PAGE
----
SPRINGFIELD – Heading into the final weekend before Election Day, Illinois voters continue to set records for advance voting, and election officials are urging anyone who has not yet turned in their mail ballot to do so as quickly as possible.
“Whether you do that by mail, or by placing it in a secure drop box, if that's available to you, or by returning it in person to the office of your election authority, that's entirely up to you,” Matt Dietrich, spokesman for the Illinois State Board of Elections, said during an interview Thursday.
As of Thursday afternoon, according to ISBE, nearly 2.8 million ballots had already been cast in the general election, far more than in any previous election in Illinois. That includes mail-in ballots as well as votes cast in person at advance voting locations.
But there are also nearly 953,000 mail-in ballots that have been sent to voters but not yet returned.
Under Illinois law, mail-in ballots that are postmarked by Election Day can still be counted as long as they are received by local election authorities within 14 days after the election. That deadline this year is Nov. 17.
Election officials are strongly encouraging those voters who have yet to return a mail ballot to do so as soon as possible before polls close on Election Day because it enables them to quickly clear up any problems with the ballot, such as a signature that doesn’t match the one on file.
“But also because the more vote-by-mail ballots that are received and processed prior to Election Day, the better picture we will have on election night, when the unofficial election night totals come in, of what the actual eventual final vote will be,” Dietrich said.
The biggest issue on the ballot that could be affected by late-arriving ballots, he said, is the proposed constitutional amendment to allow for a graduated income tax. That requires approval by 60 percent of the people who vote on that issue or a simple majority of all the ballots cast in the election. But officials won’t know exactly how many ballots were cast until the cutoff date of Nov. 17.
“Unless there is a very substantial margin on election night, a margin that is larger than the number of outstanding mail ballots, It's going to be very difficult to call,” Dietrich said.
The huge increase this year in early voting is largely due to the COVID-19 pandemic, which has made many people uncomfortable with the idea of voting in-person at a polling place that could potentially be crowded. But in addition to record volumes of early voting, Dietrich said Illinois also set a record this year for voter registration at 8.3 million.
The American Civil Liberties Union of Illinois has offered a number of tips for how voters can make sure their ballot is counted in the election.
For instance, voters who have received a mail-in ballot but later decide they want to vote in person, the ACLU said, can return the mail ballot to an early voting site or the appropriate polling place on Election Day and then cast a regular ballot.
Voters who requested, but have not received, a mail-in ballot can go to an early voting site or their polling place on Election Day where they will be asked to sign an affidavit certifying they did not receive the ballot. Those voters will then be issued a regular ballot to cast their vote with.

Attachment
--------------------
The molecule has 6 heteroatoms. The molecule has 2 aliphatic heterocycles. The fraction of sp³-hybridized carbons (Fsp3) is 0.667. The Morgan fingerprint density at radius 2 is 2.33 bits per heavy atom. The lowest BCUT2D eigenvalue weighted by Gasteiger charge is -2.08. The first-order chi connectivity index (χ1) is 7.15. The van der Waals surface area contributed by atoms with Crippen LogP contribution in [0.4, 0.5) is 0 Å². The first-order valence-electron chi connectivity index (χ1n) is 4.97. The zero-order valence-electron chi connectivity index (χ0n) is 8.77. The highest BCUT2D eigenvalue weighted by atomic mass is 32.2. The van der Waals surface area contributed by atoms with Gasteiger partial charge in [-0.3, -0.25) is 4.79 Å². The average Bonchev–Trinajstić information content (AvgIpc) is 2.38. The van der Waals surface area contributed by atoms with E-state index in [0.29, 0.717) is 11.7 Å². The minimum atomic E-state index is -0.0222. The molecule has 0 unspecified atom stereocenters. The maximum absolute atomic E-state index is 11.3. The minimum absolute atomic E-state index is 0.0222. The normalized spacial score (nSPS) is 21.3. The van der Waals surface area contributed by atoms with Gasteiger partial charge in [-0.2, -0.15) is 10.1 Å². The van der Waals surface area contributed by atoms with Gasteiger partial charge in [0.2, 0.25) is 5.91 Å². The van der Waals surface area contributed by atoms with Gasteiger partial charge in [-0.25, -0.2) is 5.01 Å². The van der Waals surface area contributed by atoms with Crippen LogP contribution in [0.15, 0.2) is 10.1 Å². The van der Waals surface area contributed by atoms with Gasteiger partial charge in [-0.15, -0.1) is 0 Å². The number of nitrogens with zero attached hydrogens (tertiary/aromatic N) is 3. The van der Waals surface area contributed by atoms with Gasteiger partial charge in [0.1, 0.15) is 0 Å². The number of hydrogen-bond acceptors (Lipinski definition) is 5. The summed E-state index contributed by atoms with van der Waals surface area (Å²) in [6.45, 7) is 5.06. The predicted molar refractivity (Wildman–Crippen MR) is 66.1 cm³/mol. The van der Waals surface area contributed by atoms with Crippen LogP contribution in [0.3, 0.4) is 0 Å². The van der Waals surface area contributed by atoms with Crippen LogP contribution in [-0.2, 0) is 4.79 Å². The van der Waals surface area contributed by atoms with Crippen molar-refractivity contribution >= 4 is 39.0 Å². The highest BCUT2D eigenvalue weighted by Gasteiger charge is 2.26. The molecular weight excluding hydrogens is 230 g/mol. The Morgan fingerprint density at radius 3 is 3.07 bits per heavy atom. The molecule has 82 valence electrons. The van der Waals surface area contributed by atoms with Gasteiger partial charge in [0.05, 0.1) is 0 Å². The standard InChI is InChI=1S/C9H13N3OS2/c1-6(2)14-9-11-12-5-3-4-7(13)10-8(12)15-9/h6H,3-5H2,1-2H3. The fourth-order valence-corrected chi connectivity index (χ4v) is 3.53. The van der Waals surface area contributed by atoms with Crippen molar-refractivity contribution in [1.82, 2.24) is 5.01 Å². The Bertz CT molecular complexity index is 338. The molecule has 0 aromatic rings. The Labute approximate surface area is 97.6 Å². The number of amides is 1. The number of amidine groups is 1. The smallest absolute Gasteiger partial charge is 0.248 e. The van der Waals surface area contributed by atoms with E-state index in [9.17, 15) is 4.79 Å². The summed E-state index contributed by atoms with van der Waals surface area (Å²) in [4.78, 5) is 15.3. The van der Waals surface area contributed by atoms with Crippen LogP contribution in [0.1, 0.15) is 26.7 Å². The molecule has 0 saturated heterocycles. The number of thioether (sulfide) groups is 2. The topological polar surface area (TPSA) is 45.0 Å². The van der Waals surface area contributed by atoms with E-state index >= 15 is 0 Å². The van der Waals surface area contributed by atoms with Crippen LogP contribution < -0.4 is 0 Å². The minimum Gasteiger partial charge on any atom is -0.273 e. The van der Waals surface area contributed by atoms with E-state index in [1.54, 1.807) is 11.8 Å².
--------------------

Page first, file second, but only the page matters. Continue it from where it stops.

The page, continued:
Voters who received a mail-in ballot but later lost it can also go to an early voting site or their local polling place on Election Day and sign an affidavit certifying they have not cast a ballot. They will then receive a provisional ballot.
Voters who receive a mail-in ballot after they have already voted in person, either early or on Election Day, must discard the mail-in ballot. Attempting to vote twice in a single election is a Class 3 felony.
Polling place security
In addition to concerns about late-arriving ballots, Illinois officials said this week they have another concern this year – security at polling places.
Illinois State Police Director Brendan Kelly appeared at Gov. JB Pritzker’s news conference Wednesday and said state and local law enforcement will be out on Election Day and in the days following the election to guard against threats to voters or the election process.
“The ISP will also be conducting high-visibility patrols during the election period to assist local law enforcement with any election disturbances at polling places and boards of elections,” Kelly said. “Also, the ISP will have extra personnel available should they be needed, including those from specialty positions across the department.”
Dietrich said election officials believe there is reason for a heightened level of preparedness this year.
“I don't think you can say we are expecting it, but we are aware that some of the rhetoric and some of the activities that we've seen in other states indicate that it could be possible,” he said. “So I think that's why director Kelly appeared with the governor just to let folks know we're aware of it.”
Dietrich said any voter who observes behavior that makes them feel unsafe – whether it’s someone being verbally aggressive, standing too close to other people, or not following public health protocols such as wearing a face covering – should notify an election judge at the site.
“Because they control the polling places, and they have the authority to eject anyone from a polling place, or to order people to cease certain behaviors,” he said.